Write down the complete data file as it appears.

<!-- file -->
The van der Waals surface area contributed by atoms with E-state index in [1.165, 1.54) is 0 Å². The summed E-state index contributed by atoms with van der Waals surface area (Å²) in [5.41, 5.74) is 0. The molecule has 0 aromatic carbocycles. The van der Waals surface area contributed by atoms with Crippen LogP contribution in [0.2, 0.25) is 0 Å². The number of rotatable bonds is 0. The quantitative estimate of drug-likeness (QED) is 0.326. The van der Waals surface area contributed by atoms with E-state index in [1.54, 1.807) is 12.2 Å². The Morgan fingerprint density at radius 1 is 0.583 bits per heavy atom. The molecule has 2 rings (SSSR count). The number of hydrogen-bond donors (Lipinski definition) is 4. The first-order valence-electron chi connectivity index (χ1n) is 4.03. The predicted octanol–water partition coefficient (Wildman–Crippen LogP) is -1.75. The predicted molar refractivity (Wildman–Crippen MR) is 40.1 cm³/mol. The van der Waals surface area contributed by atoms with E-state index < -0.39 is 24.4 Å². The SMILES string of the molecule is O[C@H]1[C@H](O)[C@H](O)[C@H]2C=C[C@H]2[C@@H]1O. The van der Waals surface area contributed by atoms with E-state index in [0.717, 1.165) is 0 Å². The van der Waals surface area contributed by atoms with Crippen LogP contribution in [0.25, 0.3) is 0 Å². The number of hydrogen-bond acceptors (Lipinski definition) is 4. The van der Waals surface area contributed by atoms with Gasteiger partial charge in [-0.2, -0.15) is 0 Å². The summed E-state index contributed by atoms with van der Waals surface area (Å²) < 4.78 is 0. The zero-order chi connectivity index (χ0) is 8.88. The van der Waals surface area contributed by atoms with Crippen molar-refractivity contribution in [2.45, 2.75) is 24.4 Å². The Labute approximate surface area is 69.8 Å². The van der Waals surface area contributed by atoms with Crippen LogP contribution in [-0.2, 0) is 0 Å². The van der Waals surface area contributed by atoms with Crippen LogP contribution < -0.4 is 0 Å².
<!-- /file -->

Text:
The van der Waals surface area contributed by atoms with E-state index in [1.165, 1.54) is 0 Å². The summed E-state index contributed by atoms with van der Waals surface area (Å²) in [5.41, 5.74) is 0. The molecule has 0 aromatic carbocycles. The van der Waals surface area contributed by atoms with Crippen LogP contribution in [0.2, 0.25) is 0 Å². The number of rotatable bonds is 0. The quantitative estimate of drug-likeness (QED) is 0.326. The van der Waals surface area contributed by atoms with E-state index in [1.54, 1.807) is 12.2 Å². The Morgan fingerprint density at radius 1 is 0.583 bits per heavy atom. The molecule has 2 rings (SSSR count). The number of hydrogen-bond donors (Lipinski definition) is 4. The first-order valence-electron chi connectivity index (χ1n) is 4.03. The predicted octanol–water partition coefficient (Wildman–Crippen LogP) is -1.75. The predicted molar refractivity (Wildman–Crippen MR) is 40.1 cm³/mol. The van der Waals surface area contributed by atoms with E-state index < -0.39 is 24.4 Å². The SMILES string of the molecule is O[C@H]1[C@H](O)[C@H](O)[C@H]2C=C[C@H]2[C@@H]1O. The van der Waals surface area contributed by atoms with E-state index in [0.717, 1.165) is 0 Å². The van der Waals surface area contributed by atoms with Crippen LogP contribution in [0.25, 0.3) is 0 Å². The number of hydrogen-bond acceptors (Lipinski definition) is 4. The van der Waals surface area contributed by atoms with Gasteiger partial charge in [-0.2, -0.15) is 0 Å². The summed E-state index contributed by atoms with van der Waals surface area (Å²) < 4.78 is 0. The zero-order chi connectivity index (χ0) is 8.88. The van der Waals surface area contributed by atoms with Crippen molar-refractivity contribution in [2.45, 2.75) is 24.4 Å². The Labute approximate surface area is 69.8 Å². The van der Waals surface area contributed by atoms with Crippen LogP contribution in [-0.2, 0) is 0 Å². The van der Waals surface area contributed by atoms with Crippen LogP contribution < -0.4 is 0 Å².